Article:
Black Obelisk of Shalmaneser III

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The Black Obelisk

The Black Obelisk is a monumental stela commemorating the deeds of Shalmaneser III, king of the Assyrian Empire (859–824 BC), and currently on display in the British Museum.[1] The most complete Assyrian obelisk ever found, it is noteworthy for bearing the first historical depiction of an Israelite king.


The Black Obelisk was possibly commissioned by the commander-in-chief of the royal army, Dayyan-Assur, in 825 BC, and set up within the courtyard of a central building in the Assyrian capitol of Kalhu (Biblical Calah; today, the archaeological site of Nimrud), and was still there when discovered in 1846 by Sir Austen Henry Layard. It is of black limestone, standing just over 77 inches tall and 17 inches wide. It has four sides, and tapers up to three steps with a flat top, invoking the image of a ziggurat. At the top and at the base of the obelisk are inscriptions written in cuneiform, relating to Salmanassar's military campaigns during his thirty-one year reign.

Accompanying the inscriptions are pictoral scenes carved in bas-relief, twenty in all, and divided into five scenes of four panels each, accompanied by cuneiform inscriptions. Each of the scenes represents the submission of a foreign king who offers tributes to Salmanassar, prostrating himself before him and paying homage to him. The scenes are meant to be read in a counter-clockwise manner, circling the obelisk, and represent the following submissive rulers (top to botton):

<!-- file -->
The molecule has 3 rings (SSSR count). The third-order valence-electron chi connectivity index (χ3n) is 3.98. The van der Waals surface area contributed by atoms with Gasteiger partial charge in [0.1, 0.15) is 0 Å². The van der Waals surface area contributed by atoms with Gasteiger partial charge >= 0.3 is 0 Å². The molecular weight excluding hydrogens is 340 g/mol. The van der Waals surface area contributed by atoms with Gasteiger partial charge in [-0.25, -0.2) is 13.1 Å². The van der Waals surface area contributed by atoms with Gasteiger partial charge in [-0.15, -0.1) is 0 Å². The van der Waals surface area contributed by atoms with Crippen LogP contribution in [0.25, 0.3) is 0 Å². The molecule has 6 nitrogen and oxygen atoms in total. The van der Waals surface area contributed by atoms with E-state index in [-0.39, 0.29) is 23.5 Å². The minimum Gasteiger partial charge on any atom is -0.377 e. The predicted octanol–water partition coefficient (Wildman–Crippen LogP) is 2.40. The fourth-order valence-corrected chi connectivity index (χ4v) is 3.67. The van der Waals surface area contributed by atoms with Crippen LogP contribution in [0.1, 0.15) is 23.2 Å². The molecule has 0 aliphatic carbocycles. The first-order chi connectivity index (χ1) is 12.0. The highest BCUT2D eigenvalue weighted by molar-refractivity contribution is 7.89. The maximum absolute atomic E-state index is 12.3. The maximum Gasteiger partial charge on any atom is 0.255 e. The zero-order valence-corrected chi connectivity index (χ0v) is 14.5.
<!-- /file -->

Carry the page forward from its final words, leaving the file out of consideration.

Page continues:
• Sua of Gilzanu, ruler of a region of present-day north-western Iraq.
  • Jehu from the house of Omri, ruler of the ancient kingdom of Israel.
  • An unidentified sovereign of Musri, probably belonging to ancient Egypt.
  • Marduk-apil-usur of Suhi, a kingdom between present-day Iraq and Syria.
  • Qalparunda of Patin, a region Turkey's Antakya (New Testament Antioch) province.

The second scene presents the oldest iconographic testimony of an Israelite sovereign, the biblical king Jehu of Israel, who is mentioned in II Kings (ch. 9-10). On the Black Obelisk Jehu is depicted kissing the earth in front of the Assyrian chief as a sign of his submission, ca. 841 BC. The cuneiform inscription accompanying the bas-relief reads:

"Tribute of Jehu, son of Omri: I received tribute from Iaua, son of Omri: silver, gold, a golden bowl, a golden tureen, golden pails, tin, the staffs 'of the king's hand' and a spear"[2]

In addition to the Black Obelisk, Jehu was also mentioned in the Annals of Salmanassar.[3]

"In the 18th year of my reign I crossed the Euphrates for the sixteenth time. Hazael of Damascus trusted in the power of his forces, marshalled his troops in full strength. He made Senir (Mt. Hermon), the summit of the mountain opposite Lebanon, his stronghold. With him I fought, and defeated him. Six thousand of his soldiers I brought down with weapons; 1121 of his chariots, 470 of his horses, together with his camp, I took from him. To save his life he fled; I pursued him; in Damascus, his royal city, I shut him up. His plantations I destroyed. As far as the mountains of Hauran I marched. Towns without number I laid waste, razed, and burnt with fire. There innumerable spoil I carried away. As far as to the mountains of Baal-rasi situated close to the sea (the head of Dog River), I marched. My royal image I set up in that place. At that time I received the tribute of the Tyrians and Sidonians, and of Jehu the son of Omri."[4]


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